Think sending an employee to a fashion show or a workshop about how to organize her home is an odd use of employee-benefit dollars? Employers like Minneapolis-based Landscape Structures and BankCherokee paid for some of their employees to do just such things, and welcomed them back rejuvenated and ready to work.
The employees participated in a two-day Mom-Camp, hosted by Wonderful U, an organization that arranges seminars, networking opportunities and retreats for working mothers.
Paying for employees to participate in the group’s once-a-year day camp or briefer year-round activities—or giving them paid time off to go—could serve as a “Happy Mother’s Day” perk from your organization to its working moms. And the event could even help them pick up new skills and recharge their batteries.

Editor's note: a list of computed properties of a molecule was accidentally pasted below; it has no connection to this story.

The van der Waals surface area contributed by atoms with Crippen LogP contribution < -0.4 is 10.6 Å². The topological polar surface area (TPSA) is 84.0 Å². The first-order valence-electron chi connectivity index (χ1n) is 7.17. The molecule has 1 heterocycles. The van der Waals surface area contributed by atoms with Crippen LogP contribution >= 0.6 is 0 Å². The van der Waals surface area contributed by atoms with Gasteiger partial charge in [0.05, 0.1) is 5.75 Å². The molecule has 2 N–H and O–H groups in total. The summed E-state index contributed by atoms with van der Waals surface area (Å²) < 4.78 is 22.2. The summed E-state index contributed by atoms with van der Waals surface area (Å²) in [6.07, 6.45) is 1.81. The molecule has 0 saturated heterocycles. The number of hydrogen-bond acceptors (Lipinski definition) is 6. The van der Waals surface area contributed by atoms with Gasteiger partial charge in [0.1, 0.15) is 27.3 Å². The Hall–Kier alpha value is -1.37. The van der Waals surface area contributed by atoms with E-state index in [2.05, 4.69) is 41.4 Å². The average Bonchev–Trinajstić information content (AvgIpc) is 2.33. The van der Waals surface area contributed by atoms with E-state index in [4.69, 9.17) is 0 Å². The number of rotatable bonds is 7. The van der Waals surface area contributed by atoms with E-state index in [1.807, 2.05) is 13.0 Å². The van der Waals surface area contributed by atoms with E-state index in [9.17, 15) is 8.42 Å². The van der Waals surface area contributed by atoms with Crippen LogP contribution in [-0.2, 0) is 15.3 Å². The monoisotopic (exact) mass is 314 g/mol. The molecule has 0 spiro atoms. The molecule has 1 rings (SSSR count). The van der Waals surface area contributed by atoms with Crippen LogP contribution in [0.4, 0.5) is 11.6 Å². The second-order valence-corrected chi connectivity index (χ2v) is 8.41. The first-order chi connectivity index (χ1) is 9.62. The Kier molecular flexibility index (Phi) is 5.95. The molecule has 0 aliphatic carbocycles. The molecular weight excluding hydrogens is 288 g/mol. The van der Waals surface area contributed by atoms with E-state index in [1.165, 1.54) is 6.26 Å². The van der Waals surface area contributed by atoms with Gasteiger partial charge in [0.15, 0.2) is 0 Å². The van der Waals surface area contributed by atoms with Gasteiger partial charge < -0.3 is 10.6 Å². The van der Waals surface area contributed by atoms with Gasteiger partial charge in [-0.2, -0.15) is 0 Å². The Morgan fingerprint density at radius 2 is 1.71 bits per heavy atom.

“If you have employees who have the opportunity to have life balance, you will have a more effective employee,” says Lynn Pinoniemi, marketing communications manager at Landscape Structures, a playground equipment maker. “If those employees can take one or two skills away from a seminar like this that allow them to have work/life balance or bring some tips from there into the workplace, [the company] would call that a success.”
More than 300 women attend Wonderful U’s three-year-old Mom-Camp every fall. Employers pick up the $150 tab in some cases.
Women of all ages—including a number of non-parents—spend their time learning how to make holiday decorations, expand their wardrobes on a budget, become better cooks, get in touch with their spirituality and improve their diets and exercise routines.
Mom-Camp co-founder Mary Kay DuChene cites studies that prove women who take time to connect with other women often work and parent better. (For details and classes, visit www.mom-camp.com.)